Use this URL to cite or link to this record in EThOS: https://ethos.bl.uk/OrderDetails.do?uin=uk.bl.ethos.508715
Title: How can I bring Ubuntu as a living standard of judgment into the academy? : moving beyond decolonisation through societal reidentification and guiltless recognition
Author: Charles, Eden
ISNI:       0000 0004 2679 4574
Awarding Body: University of Bath
Current Institution: University of Bath
Date of Award: 2007
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Abstract:
This is a living theory thesis which traces my engagement in seeking answers to my question that focuses on how I can improve my practice as someone seeking to make a transformational contribution to the position of people of African origin. In the course of my enquiry I have recognised and embraced Ubuntu, as part of an African cosmology, both as my living practice and as a living standard of judgement for this thesis. It is through my Ubuntu way of being, enquiring and knowing that my original contribution to knowledge has emerged. Two key approaches are identified and described in depth: 'guiltless recognition' and 'societal re-identification'. These emerge from a perception of self that is distinct within but not isolated in an awareness of 'inclusionality'. They are intimately related concepts. Guiltless recognition allows us to move beyond the guilt and blame that maintains separation and closes down possibility. It provides a basis for action and conception that moves us towards the imagined possibilities of societal reidentification with Ubuntu. Both 'guiltless recognition' and 'societal reidentification' embody strategic and epistemological practices that move away from severing, colonising thought, towards ways of being that open up new possibilities for people of African origin and for humanity generally. Visual narratives are used to represent and help to communicate the inclusional meanings of these living standards of judgement. The narratives are focused on my work as a management consultant and include my work with Black managers. They explain my educational influence in creating and sustaining the Sankofa Learning Centre for Black young people in London. They include my living as a Black father seeking to remain present and of value to my son within a dominant discourse/context in which this is a contradiction to the prevalent stereotype.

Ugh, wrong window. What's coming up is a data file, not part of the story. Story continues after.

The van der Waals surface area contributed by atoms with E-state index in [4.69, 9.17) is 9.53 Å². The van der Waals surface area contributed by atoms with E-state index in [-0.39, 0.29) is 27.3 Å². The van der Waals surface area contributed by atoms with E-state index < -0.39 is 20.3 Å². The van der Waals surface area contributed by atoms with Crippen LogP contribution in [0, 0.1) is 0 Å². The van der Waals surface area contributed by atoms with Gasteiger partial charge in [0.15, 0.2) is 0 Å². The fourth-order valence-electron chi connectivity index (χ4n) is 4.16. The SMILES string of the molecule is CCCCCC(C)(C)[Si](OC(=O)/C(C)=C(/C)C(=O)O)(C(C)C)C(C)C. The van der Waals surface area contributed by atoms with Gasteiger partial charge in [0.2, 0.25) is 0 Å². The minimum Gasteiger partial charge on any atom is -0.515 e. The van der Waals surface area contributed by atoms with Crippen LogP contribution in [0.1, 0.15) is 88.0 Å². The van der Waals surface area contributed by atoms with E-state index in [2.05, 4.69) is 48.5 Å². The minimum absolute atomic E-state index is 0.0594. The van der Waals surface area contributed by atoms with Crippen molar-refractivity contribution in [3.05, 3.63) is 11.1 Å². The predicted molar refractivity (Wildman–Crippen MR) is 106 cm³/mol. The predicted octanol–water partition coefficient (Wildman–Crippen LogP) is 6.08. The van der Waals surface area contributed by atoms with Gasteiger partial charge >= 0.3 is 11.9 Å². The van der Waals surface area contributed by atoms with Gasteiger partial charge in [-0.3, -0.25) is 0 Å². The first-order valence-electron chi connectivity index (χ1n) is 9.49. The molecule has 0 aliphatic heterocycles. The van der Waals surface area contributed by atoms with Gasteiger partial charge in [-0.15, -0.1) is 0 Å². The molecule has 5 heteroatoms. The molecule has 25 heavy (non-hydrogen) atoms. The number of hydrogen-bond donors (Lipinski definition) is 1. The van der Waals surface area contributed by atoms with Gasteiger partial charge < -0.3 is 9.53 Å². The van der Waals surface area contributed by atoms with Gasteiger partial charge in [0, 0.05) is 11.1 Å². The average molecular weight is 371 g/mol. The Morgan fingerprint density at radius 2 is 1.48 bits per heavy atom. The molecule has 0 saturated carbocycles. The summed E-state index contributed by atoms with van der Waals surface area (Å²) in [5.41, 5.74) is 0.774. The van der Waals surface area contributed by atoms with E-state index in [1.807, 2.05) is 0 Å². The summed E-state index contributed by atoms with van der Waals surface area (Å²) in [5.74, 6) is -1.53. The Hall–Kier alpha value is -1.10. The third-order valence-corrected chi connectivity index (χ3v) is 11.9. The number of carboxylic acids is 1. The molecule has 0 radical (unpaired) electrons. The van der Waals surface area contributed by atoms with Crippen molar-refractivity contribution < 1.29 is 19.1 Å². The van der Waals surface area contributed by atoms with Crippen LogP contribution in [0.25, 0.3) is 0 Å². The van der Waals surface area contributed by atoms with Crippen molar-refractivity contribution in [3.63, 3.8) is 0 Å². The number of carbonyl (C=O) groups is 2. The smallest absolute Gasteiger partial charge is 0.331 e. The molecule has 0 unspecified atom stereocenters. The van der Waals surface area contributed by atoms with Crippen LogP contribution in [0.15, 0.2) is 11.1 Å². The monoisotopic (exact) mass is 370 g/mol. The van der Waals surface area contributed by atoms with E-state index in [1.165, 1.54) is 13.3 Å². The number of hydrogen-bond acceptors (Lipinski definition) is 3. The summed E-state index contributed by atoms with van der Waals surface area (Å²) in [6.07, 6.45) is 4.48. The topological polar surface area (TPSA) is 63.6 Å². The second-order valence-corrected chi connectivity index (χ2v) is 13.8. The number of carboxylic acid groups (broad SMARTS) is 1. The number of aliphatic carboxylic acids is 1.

Supervisor: Not available Sponsor: Not available
Qualification Name: Thesis (Ph.D.) Qualification Level: Doctoral
EThOS ID: uk.bl.ethos.508715  DOI: Not available
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